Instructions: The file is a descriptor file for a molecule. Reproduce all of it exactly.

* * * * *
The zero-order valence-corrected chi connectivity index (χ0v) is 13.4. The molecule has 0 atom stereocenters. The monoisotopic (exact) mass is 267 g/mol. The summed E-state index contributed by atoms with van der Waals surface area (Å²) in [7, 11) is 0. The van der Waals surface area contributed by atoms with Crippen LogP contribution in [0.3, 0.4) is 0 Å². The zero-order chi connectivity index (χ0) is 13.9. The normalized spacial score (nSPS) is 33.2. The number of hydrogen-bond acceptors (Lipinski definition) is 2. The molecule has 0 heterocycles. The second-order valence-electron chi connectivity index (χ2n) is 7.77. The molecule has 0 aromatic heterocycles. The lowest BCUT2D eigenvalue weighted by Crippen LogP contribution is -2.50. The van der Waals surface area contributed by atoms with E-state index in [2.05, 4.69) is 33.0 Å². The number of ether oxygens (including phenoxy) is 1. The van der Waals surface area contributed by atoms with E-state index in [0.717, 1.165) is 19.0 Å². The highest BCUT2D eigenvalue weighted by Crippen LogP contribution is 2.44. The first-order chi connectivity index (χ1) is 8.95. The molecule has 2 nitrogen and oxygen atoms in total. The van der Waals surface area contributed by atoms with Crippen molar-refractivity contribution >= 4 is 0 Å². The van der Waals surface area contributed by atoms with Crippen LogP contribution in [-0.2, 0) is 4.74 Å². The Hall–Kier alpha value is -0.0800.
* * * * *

The zero-order valence-corrected chi connectivity index (χ0v) is 13.4. The molecule has 0 atom stereocenters. The monoisotopic (exact) mass is 267 g/mol. The summed E-state index contributed by atoms with van der Waals surface area (Å²) in [7, 11) is 0. The van der Waals surface area contributed by atoms with Crippen LogP contribution in [0.3, 0.4) is 0 Å². The zero-order chi connectivity index (χ0) is 13.9. The normalized spacial score (nSPS) is 33.2. The number of hydrogen-bond acceptors (Lipinski definition) is 2. The molecule has 0 heterocycles. The second-order valence-electron chi connectivity index (χ2n) is 7.77. The molecule has 0 aromatic heterocycles. The lowest BCUT2D eigenvalue weighted by Crippen LogP contribution is -2.50. The van der Waals surface area contributed by atoms with E-state index in [2.05, 4.69) is 33.0 Å². The number of ether oxygens (including phenoxy) is 1. The van der Waals surface area contributed by atoms with E-state index in [0.717, 1.165) is 19.0 Å². The highest BCUT2D eigenvalue weighted by Crippen LogP contribution is 2.44. The first-order chi connectivity index (χ1) is 8.95. The molecule has 2 nitrogen and oxygen atoms in total. The van der Waals surface area contributed by atoms with Crippen molar-refractivity contribution >= 4 is 0 Å². The van der Waals surface area contributed by atoms with Crippen LogP contribution in [-0.2, 0) is 4.74 Å². The Hall–Kier alpha value is -0.0800.